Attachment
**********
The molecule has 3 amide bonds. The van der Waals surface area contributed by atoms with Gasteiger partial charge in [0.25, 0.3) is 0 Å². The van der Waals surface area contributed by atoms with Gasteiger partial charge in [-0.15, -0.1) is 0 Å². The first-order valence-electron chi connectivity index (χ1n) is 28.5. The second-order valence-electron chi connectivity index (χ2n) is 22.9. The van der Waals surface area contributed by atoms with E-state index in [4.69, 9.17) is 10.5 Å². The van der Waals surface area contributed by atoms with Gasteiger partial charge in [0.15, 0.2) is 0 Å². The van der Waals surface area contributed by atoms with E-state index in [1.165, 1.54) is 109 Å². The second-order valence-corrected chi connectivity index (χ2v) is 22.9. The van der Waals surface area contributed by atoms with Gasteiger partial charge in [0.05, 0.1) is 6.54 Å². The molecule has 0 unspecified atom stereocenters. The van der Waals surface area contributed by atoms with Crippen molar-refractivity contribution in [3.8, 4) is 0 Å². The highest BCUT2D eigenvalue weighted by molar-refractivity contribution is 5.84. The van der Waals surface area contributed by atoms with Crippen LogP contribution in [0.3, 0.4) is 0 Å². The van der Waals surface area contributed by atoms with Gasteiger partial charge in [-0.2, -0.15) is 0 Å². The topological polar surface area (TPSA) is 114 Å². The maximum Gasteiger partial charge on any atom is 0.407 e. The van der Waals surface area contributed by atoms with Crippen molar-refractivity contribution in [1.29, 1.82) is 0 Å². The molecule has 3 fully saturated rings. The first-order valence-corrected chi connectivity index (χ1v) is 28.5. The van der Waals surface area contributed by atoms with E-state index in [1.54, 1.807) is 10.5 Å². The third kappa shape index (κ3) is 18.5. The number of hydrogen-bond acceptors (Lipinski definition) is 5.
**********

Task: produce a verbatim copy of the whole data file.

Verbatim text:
The molecule has 3 amide bonds. The van der Waals surface area contributed by atoms with Gasteiger partial charge in [0.25, 0.3) is 0 Å². The van der Waals surface area contributed by atoms with Gasteiger partial charge in [-0.15, -0.1) is 0 Å². The first-order valence-electron chi connectivity index (χ1n) is 28.5. The second-order valence-electron chi connectivity index (χ2n) is 22.9. The van der Waals surface area contributed by atoms with E-state index in [4.69, 9.17) is 10.5 Å². The van der Waals surface area contributed by atoms with Gasteiger partial charge in [0.15, 0.2) is 0 Å². The van der Waals surface area contributed by atoms with E-state index in [1.165, 1.54) is 109 Å². The second-order valence-corrected chi connectivity index (χ2v) is 22.9. The van der Waals surface area contributed by atoms with Gasteiger partial charge in [0.05, 0.1) is 6.54 Å². The molecule has 0 unspecified atom stereocenters. The van der Waals surface area contributed by atoms with Crippen molar-refractivity contribution in [3.8, 4) is 0 Å². The highest BCUT2D eigenvalue weighted by molar-refractivity contribution is 5.84. The van der Waals surface area contributed by atoms with Crippen LogP contribution in [0.3, 0.4) is 0 Å². The van der Waals surface area contributed by atoms with Gasteiger partial charge in [-0.2, -0.15) is 0 Å². The topological polar surface area (TPSA) is 114 Å². The maximum Gasteiger partial charge on any atom is 0.407 e. The van der Waals surface area contributed by atoms with Crippen molar-refractivity contribution in [1.29, 1.82) is 0 Å². The molecule has 3 fully saturated rings. The first-order valence-corrected chi connectivity index (χ1v) is 28.5. The van der Waals surface area contributed by atoms with E-state index in [1.54, 1.807) is 10.5 Å². The third kappa shape index (κ3) is 18.5. The number of hydrogen-bond acceptors (Lipinski definition) is 5.